Plasmid construction and transient transfection
The coding region for the human TRPA1 DNA fragment was cloned into a pCMV5 N-Flag vector with MluI and HindIII restriction sites. The sequence of isolated DNA fragments was confirmed by sequence analysis. TurboFect was used for transient transfection experiments according to the manufacturer’s instructions. Briefly, 1 μg of vector or TRPA1 plasmid was transfected into HEK293 cells. Transfected cells were used in further experiments.
Detection of Ca2+ influx
Primary astrocytes or HEK293 cells were pretreated with Fluo-8NW dye for 1 h, then medium was replaced with fresh medium containing test compounds. The intensity of fluorescence was evaluated by fluorometry (Molecular Devices, Sunnyvale, CA, USA) with 490-nm excitation and 525-nm emission. Images were captured under a TE2000-U fluorescence microscope and quantified with use of QCapture Pro 6.0.
Measurement of PP2B activity
The activity of PP2B in primary astrocytes or fresh brain lysates was measured by use of a cellular PP2B activity kit.
Measurement of inflammatory cytokines
The concentrations of inflammatory cytokines including IL-1β, IL-4, IL-6 and IL-10 in culture medium or brain lysates were measured by use of ELISA kits.
Measurement of DNA-binding activity on NF-κB and NFAT
The DNA-binding activity of NF-κB and NFAT in primary astrocytes and brain was measured by use of ELISA kits.
Primary astrocytes were fixed with 4 % paraformaldehyde for 30 min, blocked with 2 % BSA for 30 min and incubated with primary antibodies (1:100), then FITC- or Texas red-conjugated secondary antibodies (1:400). Cellular images were viewed under a TE2000-U fluorescence microscope and quantified with use of QCapture Pro 6.0.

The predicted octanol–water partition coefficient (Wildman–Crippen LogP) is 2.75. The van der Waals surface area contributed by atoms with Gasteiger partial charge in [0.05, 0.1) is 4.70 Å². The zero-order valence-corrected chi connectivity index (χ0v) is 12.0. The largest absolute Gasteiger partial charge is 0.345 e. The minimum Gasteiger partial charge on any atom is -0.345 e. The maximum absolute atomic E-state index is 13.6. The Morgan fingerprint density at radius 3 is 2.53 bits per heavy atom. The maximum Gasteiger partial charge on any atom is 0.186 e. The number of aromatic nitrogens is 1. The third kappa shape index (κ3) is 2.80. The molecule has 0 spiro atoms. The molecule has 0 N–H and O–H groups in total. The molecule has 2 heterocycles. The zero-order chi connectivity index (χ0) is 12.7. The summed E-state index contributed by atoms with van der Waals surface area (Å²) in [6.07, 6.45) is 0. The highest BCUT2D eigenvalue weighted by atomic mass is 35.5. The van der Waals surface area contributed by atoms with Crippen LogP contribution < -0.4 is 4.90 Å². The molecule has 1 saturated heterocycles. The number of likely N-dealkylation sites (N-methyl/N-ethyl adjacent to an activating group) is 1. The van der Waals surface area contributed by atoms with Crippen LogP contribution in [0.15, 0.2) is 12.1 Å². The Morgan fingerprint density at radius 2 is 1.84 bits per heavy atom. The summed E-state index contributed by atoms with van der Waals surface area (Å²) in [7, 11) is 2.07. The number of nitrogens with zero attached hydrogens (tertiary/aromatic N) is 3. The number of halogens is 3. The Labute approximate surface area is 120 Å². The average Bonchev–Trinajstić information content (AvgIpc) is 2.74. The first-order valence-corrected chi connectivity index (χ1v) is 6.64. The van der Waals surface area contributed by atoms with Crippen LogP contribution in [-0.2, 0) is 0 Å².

Open field activity
The locomotor activity of mice was assessed in a cage (length × width × height: 28.5 × 28.5 × 30 cm). Mice were placed in the central of the cage and allowed to explore the open field for 5 min. The behavior was recorded by video, and the movement distance, percentage of resting time in the zone and trajectory were calculated for each mouse by use of Smart v3.0 software with the Panlab Harvard apparatus (Cornellà, Barcelona, Spain). The floor and internal walls were cleaned with ethanol between each trial.
The nest-building test was performed as described . Each mouse was housed in single cages containing two pieces of cotton (5 × 5 cm). The presence and quality of nests built were recorded by the nesting score, measured on a 5-point scale: 1 = cotton not noticeably touched, 2 = cotton partially torn up, 3 = mostly shredded cotton but often no identifiable nest location, 4 = a markedly nesting site but flat nest, and 5 = a (near) perfect nest. Nesting score was recorded manually at 72-h intervals.